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The First State to Enact Gender-Neutral Restroom Signs

California, are you prepared for the NEW signage requirements that go into effect March 1, 2017?

All-gender,gender-neutral,restroom signs

California Assembly Bill 1732

All-gender restrooms (also known as gender-neutral and unisex restrooms) are becoming more common across the country and new regulations requiring the use of such signs are looming on the horizon, as California will be the first state to enact this law.

Starting March 1st, California will implement Assembly Bill 1732. This bill will require all single-user toilet facilities in any business establishment, place of public accommodation, or state or local government agency to be identified as all-gender restrooms with signage that complies with Title 24 of the California Code of Regulations.

For signage to comply with the Bill, the California Building Code has specific requirements for all-gender restroom signage. The three components for acceptable all-gender restroom signage are: geometric, designation, and directional and informational signs. For a quick overview and clarification on what the California Building Code requirements for signs at toilet facilities are, read more here.

By clearly marking restrooms, potential confusion and surprises can be avoided. All-gender restroom signage can help prevent harassment, legal charges, physical altercations, and feelings of discomfort for individuals who don’t feel safe using traditional gender-segregated washroom facilities. This is particularly true for transgendered individuals, where visible gender characteristics might appear to be in conflict with the specified gender designation of the restroom.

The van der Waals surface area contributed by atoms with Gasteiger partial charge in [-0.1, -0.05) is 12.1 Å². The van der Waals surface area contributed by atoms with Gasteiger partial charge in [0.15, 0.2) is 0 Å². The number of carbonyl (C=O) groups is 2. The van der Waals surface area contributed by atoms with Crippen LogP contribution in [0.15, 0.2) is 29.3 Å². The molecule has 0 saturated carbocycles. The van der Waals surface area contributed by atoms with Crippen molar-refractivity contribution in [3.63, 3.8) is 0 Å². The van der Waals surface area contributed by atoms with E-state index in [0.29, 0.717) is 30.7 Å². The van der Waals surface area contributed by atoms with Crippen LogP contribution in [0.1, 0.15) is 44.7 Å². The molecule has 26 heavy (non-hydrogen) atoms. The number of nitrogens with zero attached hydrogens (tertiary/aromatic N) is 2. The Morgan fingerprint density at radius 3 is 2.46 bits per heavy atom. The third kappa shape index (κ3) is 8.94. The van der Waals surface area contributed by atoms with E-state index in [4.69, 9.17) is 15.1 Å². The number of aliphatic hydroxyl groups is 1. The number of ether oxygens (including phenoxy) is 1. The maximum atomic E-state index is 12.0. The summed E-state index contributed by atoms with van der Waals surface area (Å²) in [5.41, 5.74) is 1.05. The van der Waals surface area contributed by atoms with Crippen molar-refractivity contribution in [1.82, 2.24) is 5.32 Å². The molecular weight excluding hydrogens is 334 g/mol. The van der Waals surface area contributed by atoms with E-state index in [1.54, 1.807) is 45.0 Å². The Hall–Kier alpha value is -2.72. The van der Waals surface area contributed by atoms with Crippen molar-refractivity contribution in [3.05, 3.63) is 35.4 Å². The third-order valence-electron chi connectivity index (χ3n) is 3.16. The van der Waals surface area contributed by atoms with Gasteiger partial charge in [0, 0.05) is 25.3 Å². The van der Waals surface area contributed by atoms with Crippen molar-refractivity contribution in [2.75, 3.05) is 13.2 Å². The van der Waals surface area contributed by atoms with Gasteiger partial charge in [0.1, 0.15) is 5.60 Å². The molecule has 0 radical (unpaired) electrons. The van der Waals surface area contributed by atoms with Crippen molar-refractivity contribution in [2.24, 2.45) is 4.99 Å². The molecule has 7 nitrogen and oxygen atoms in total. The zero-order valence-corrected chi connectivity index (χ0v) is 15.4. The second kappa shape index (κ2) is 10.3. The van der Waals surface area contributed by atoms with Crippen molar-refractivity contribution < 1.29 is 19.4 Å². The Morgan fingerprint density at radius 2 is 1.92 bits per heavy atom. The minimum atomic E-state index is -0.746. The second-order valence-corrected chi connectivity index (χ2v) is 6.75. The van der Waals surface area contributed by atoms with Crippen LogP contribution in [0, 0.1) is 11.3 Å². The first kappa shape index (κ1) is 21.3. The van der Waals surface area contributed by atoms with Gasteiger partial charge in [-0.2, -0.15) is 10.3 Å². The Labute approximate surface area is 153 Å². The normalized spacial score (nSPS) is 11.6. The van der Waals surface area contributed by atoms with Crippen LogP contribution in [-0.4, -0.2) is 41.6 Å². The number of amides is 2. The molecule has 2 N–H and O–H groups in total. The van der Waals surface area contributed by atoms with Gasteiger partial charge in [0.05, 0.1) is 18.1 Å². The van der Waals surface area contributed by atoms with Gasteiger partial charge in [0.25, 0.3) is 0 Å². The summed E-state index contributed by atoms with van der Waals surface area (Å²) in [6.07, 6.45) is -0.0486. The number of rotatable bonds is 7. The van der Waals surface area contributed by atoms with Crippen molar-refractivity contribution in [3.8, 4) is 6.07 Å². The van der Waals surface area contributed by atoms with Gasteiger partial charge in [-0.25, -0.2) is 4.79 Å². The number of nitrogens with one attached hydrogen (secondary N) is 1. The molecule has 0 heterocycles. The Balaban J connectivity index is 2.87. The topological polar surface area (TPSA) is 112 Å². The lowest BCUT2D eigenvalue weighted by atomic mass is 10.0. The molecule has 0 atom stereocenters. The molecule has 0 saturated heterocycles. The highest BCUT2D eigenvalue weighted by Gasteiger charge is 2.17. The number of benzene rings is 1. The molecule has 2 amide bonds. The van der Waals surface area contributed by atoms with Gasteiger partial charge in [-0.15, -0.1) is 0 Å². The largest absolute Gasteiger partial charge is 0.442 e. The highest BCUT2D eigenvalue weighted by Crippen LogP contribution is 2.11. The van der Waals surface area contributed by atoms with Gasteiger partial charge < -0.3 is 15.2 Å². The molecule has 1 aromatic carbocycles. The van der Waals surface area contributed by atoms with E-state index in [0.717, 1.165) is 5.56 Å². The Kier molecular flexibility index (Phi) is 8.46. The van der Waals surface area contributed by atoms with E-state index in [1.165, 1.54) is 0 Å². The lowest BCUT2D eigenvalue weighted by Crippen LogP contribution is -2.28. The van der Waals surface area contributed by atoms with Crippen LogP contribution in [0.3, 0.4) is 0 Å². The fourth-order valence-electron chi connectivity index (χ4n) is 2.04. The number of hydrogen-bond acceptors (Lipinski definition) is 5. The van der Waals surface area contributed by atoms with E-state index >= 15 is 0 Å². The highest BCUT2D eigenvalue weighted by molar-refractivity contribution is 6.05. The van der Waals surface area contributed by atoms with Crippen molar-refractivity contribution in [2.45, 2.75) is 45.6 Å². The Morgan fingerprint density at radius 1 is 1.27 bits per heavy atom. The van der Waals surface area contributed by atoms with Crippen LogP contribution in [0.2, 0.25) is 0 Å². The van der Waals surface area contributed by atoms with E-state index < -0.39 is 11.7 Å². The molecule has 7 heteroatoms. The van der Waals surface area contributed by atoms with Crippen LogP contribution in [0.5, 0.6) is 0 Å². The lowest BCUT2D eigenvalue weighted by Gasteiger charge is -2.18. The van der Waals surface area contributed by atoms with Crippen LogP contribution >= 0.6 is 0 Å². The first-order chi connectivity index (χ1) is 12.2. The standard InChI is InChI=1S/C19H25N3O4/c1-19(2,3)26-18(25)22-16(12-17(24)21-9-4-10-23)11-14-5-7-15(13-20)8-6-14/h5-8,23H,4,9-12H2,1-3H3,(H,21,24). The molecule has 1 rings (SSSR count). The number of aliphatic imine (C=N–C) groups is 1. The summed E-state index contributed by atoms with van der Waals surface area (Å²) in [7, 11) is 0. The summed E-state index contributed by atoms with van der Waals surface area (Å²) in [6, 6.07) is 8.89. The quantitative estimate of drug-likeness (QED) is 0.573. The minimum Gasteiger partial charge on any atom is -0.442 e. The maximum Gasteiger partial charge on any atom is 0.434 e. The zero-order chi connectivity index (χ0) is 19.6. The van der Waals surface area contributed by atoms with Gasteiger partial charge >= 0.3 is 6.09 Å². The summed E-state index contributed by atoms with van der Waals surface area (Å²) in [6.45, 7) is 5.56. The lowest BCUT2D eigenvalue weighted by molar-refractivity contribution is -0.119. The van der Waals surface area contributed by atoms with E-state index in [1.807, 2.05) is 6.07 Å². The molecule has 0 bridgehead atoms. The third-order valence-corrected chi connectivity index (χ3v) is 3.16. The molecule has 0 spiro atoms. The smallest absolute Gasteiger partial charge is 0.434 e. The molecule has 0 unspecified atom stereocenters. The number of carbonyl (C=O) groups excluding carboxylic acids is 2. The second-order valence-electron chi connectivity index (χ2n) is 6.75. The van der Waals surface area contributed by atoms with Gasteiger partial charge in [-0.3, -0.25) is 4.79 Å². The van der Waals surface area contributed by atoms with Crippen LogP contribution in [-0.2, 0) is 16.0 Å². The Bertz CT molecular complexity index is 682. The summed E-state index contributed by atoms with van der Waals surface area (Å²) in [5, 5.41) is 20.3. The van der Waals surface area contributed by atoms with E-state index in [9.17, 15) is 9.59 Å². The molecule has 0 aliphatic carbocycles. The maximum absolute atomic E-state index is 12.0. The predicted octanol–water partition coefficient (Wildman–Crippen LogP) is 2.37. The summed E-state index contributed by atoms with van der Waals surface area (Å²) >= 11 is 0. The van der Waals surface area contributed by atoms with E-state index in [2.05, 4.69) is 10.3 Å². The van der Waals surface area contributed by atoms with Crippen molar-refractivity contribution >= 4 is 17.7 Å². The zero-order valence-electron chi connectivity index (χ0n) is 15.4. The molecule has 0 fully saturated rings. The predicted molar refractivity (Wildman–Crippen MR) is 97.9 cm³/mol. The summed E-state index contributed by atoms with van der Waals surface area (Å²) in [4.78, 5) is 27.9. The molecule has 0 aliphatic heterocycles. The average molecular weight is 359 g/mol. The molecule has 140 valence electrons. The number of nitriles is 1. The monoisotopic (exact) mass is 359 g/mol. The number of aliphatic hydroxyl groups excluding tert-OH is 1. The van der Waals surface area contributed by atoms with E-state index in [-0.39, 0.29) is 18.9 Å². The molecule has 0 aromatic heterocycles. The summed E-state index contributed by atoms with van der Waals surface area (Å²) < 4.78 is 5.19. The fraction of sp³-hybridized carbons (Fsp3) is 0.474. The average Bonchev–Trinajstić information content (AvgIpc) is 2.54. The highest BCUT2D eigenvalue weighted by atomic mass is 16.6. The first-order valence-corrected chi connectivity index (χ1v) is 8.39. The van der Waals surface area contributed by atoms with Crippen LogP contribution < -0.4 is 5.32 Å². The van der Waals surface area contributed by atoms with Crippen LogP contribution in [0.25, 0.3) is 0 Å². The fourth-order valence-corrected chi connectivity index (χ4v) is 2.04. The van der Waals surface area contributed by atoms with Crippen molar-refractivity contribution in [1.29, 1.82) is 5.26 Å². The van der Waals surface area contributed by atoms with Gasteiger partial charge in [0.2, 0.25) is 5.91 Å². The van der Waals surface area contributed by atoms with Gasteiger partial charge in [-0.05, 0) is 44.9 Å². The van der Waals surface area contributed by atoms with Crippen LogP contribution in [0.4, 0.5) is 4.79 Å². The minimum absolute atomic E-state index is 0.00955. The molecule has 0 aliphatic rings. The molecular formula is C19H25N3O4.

Be sure to contact Accuform to speak with any one of our world-class customer service team members to meet the signage requirements  before the March 1st deadline!

Learn more about AB-1732 and other cities following the trend:

  • The all-gender restroom signage required for California is for all “Single-user toilet facility” (a toilet facility with no more than one water closet and one urinal with a locking mechanism controlled by the user.) Source
  • Employees should immediately change all signage used for their single-user restrooms to ensure none are designated as male or female only, in California. Source
  • Seattle is already following the all-gender restroom trend and requires all single occupant restrooms in public places to post all-gender restroom signage. All businesses must already have the appropriate signage. Source
  • Portland has adopted a new all-user restroom policy with hopes to make sure users always have a gender-neutral option available. One-person restrooms for women and men are replaced with an image of a toilet and the words "All-User Restroom. Source
  • The City of Austin, Texas has joined Philadelphia and Washington D.C. in adopting regulations requiring all businesses to install gender-neutral signs for single user public restrooms, including restrooms accessible only to employees.  Source
  • OSHA has developed a four-page "Guide to Restroom Access for Transgender Workers" to ensure transgender employees are able to work in a manner that is consistent with how they live the rest of their daily lives. OSHA states; "All employees, including transgender employees, should have access to restrooms that correspond to their gender identity." Source
  • The Trump administration order that outlines which restrooms transgender students can use, is not going to have any impact on California AB-1732. Source

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